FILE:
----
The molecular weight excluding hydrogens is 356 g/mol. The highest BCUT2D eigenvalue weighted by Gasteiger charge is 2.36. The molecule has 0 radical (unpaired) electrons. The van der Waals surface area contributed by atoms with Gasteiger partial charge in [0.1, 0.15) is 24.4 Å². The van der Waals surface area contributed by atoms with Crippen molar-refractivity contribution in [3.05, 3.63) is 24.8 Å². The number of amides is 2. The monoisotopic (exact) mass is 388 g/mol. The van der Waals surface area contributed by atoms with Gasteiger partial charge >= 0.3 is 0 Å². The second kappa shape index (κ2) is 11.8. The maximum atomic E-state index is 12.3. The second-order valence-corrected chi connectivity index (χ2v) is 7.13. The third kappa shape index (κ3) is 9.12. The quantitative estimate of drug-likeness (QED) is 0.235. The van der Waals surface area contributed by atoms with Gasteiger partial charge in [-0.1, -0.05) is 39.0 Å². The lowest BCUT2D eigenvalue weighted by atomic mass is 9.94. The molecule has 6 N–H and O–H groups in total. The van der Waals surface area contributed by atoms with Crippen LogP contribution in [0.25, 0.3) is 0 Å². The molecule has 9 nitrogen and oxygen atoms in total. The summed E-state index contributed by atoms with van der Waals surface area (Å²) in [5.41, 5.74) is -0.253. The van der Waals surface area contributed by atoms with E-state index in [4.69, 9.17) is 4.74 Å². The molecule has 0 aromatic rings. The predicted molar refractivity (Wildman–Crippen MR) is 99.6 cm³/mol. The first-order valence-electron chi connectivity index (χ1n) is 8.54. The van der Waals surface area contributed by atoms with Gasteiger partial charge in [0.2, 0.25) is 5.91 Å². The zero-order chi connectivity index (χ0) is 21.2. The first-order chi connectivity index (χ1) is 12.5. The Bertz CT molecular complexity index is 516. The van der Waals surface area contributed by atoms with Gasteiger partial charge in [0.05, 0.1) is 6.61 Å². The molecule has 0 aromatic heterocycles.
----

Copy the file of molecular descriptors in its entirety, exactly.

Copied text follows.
The molecular weight excluding hydrogens is 356 g/mol. The highest BCUT2D eigenvalue weighted by Gasteiger charge is 2.36. The molecule has 0 radical (unpaired) electrons. The van der Waals surface area contributed by atoms with Gasteiger partial charge in [0.1, 0.15) is 24.4 Å². The van der Waals surface area contributed by atoms with Crippen molar-refractivity contribution in [3.05, 3.63) is 24.8 Å². The number of amides is 2. The monoisotopic (exact) mass is 388 g/mol. The van der Waals surface area contributed by atoms with Gasteiger partial charge >= 0.3 is 0 Å². The second kappa shape index (κ2) is 11.8. The maximum atomic E-state index is 12.3. The second-order valence-corrected chi connectivity index (χ2v) is 7.13. The third kappa shape index (κ3) is 9.12. The quantitative estimate of drug-likeness (QED) is 0.235. The van der Waals surface area contributed by atoms with Gasteiger partial charge in [-0.1, -0.05) is 39.0 Å². The lowest BCUT2D eigenvalue weighted by atomic mass is 9.94. The molecule has 6 N–H and O–H groups in total. The van der Waals surface area contributed by atoms with Crippen LogP contribution in [0.25, 0.3) is 0 Å². The molecule has 9 nitrogen and oxygen atoms in total. The summed E-state index contributed by atoms with van der Waals surface area (Å²) in [5.41, 5.74) is -0.253. The van der Waals surface area contributed by atoms with E-state index in [4.69, 9.17) is 4.74 Å². The molecule has 0 aromatic rings. The predicted molar refractivity (Wildman–Crippen MR) is 99.6 cm³/mol. The first-order valence-electron chi connectivity index (χ1n) is 8.54. The van der Waals surface area contributed by atoms with Gasteiger partial charge in [0.2, 0.25) is 5.91 Å². The zero-order chi connectivity index (χ0) is 21.2. The first-order chi connectivity index (χ1) is 12.5. The Bertz CT molecular complexity index is 516. The van der Waals surface area contributed by atoms with Gasteiger partial charge in [0.05, 0.1) is 6.61 Å². The molecule has 0 aromatic heterocycles.